The complex and indeterminant composition of NOM makes characterization of its redox properties challenging. Approaches that have been taken to address this challenge include chemical probe reactions, potentiometric titrations, chronocoulometry, and voltammetry. In this study, we revisit the use of direct voltammetric methods in aprotic solvents by applying an expanded and refined suite of methods to a large set of NOM samples and model compounds (54 NOM samples from 10 different sources, 7 NOM model compounds, and 2 fresh extracts of plant materials that are high in redox-active quinonoid model compounds dissolved in DMSO). Refinements in the methods of fitting the data obtained by staircase cyclic voltammetry (SCV) provided improved definition of peaks, and square wave voltammetry (SWV), performed under the same conditions as SCV, provided even more reliable identification and quantitation of peaks. Further evidence is provided that DMSO improves the electrode response by unfolding some of the tertiary structure of NOM polymers, thereby allowing greater contact between redox active functional groups and the electrode surface. We averaged experimental peak potentials for all NOM compounds and calculated potentials in water. Average values for Epa1, Epc1, and Ep1 in DMSO were -0.866 ± 0.069, -1.35 ± 0.071, and -0.831 ± 0.051 V vs. Ag/Ag+, and -0.128, -0.613, and -0.0930 V vs. SHE in water. In addition to peak potentials, the breadth of SCV peaks was quantified as a way to characterize the degree to which the redox activity of NOM is due to a continuum of contributing functional groups. The average breadth values were 1.63 ± 0.24, 1.28 ± 0.34, and 0.648 ± 0.15 V for Epa1, Epc1, and Ep1 respectively. Comparative analysis of the overall dataset - from SCV and SWV on all NOMs and model compounds - revealed that NOM redox properties vary over a narrower range than expected based on model compound properties. This lack of diversity in redox properties of NOM is similar to conclusions from other recent work on the molecular structure of NOM, all of which could be the result of selectivity in the common extraction methods used to obtain the materials.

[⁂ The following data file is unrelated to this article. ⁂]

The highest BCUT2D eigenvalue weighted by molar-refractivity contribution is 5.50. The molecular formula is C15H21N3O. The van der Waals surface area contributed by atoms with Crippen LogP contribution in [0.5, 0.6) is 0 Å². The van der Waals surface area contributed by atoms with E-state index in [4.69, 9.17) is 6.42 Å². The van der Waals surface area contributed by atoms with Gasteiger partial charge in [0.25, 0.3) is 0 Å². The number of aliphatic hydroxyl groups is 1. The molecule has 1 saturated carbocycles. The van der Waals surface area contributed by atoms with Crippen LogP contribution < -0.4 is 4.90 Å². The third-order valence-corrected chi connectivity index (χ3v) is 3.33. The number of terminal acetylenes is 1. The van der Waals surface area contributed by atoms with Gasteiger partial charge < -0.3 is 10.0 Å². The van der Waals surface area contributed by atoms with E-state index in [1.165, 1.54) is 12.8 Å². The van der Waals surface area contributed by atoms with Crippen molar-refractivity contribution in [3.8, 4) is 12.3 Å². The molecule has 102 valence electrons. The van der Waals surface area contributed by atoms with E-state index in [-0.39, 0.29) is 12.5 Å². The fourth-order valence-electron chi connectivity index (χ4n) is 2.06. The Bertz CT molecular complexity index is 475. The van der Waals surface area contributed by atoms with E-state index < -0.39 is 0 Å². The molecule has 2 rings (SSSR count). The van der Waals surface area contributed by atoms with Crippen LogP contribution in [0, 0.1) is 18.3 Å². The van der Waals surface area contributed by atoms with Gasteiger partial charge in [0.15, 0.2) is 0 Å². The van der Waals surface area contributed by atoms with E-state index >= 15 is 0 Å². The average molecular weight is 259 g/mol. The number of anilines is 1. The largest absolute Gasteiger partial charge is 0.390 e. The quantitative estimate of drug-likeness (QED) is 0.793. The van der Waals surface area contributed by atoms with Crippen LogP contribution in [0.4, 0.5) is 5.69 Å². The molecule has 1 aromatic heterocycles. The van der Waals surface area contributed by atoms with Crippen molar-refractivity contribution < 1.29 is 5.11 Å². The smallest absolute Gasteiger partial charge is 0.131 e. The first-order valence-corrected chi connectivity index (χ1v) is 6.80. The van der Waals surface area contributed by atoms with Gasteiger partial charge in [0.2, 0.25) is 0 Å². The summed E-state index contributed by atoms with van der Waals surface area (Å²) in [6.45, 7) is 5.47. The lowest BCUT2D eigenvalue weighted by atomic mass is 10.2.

ASJC Scopus subject areas
- Environmental Chemistry
- Public Health, Environmental and Occupational Health
- Management, Monitoring, Policy and Law